Saint Patrick - An Ancient Saint for Modern Times - Messenger Publications. Edmond Grace SJ.
'Christ in hearts of all that love' ( Saint Patrick's Breastplate )
Fr Grace's pamphlet is welcome. It is a step towards getting rid of so much nonsense that has surrounded Saint Patrick in recent times. He chips away at the accretions that have accumulated around the authentic image of Saint Patrick.
It is nearly forty years since I purchased a plaque of the saint and I still have on my shelf. It is entitled " Padraig " (The Gaelic name for Patrick). It depicts a youthful Patrick in traditional shepherd's outfit, staff in hand, guarding the flock. Physically well developed, mentally alert, he peers into the dark night that surrounds him on Slemis Mountain in Co Antrim.
The young Patrick had been brutally dragged from his home and family by, what the Romans would term Barbarians, and sold as a slave to a wealthy landowner and then put minding sheep. Such trauma would have broken most but not Patrick. He would get back to his family and started planning his escape from day one. Meanwhile he would concentrate on physical fitness by hard work and he would observe habits and behaviour of those around him. He was a Baptised Christian and he tells us himself that he also developed a prayer life . He was seen as a hard worker and a good shepherd and made no trouble for his master. This would stand him well later on.
Eventually when he judged the time was right, he made his escape. Well planned and brilliantly executed he made it home. There was much trouble on the way and he tells us himself that death was never far away. Any modern state would have given him a place in their special services units.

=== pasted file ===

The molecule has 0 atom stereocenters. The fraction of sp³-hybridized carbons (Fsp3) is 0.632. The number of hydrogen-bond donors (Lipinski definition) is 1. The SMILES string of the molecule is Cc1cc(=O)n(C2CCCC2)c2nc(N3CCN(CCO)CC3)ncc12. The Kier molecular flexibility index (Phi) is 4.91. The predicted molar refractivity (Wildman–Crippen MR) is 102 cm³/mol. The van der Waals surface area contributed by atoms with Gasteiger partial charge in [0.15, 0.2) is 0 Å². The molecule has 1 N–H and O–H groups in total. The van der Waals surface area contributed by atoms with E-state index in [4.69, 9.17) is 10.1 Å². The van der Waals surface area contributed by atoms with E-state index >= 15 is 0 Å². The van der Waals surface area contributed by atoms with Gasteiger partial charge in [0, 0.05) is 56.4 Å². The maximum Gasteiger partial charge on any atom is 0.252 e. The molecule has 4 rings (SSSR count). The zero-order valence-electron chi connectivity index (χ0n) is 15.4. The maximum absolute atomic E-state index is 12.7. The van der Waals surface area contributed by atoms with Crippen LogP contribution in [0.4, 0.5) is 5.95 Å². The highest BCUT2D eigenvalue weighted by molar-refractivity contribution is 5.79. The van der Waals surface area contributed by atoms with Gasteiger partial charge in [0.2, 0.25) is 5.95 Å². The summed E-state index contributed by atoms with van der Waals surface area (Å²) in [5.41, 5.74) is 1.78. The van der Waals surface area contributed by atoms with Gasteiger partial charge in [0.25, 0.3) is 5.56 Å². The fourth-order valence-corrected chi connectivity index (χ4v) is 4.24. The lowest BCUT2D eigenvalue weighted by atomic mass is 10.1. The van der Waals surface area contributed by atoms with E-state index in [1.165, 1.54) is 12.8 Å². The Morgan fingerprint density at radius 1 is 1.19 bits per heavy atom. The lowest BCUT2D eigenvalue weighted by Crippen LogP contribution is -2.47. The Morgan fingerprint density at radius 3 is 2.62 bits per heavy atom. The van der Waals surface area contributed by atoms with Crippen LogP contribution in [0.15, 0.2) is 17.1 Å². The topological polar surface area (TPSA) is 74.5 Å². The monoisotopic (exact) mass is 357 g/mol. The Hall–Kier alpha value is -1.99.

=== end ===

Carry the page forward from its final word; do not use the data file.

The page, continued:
After some years at home with family he was ordained priest and then bishop. With his talent and experience Patrick could have chosen a comfortable and lucrative diocese and that is probably what his family and friends would want for him. But not what Patrick would choose. He would go as a missionary to Ireland. Madness !!!people and family would have rightly said. For Patrick this was his Vocation. My own opinion is that, deep down in his heart, Patrick was in love with Ireland and it's people and further more he wanted to give them Christ.
Patrick would not have treated the ' Celtic Culture ' with the contempt that it got from ' Gecko - Roman Culture '. So when he did return as a missionary he fused what was beautiful and good in that culture with the Light of Christ. What resulted was a Celtic Christianity.
In the centuries that followed Ireland became a great lighthouse that enlightened the dark ages. An island of Saints and Scholars. It was holiness and learning combating darkness.
Paul, Augustine, Patrick, all talented people who would have been successful in any walk of life, share an experience that would complete them as human beings - they encountered and accepted Christ as Lord and Saviour. Best summed by Patrick "Christ in hearts of all that love me". Patrick understood what 'Church' really meant and also he sought and accepted what was beautiful and good in everything Irish. Catholics might keep those two facts in mind at this trying time.
Fr Grace keeps close to the writings of Patrick - that is his Confessions and Letters and that is what makes his publication so accurate and valuable.
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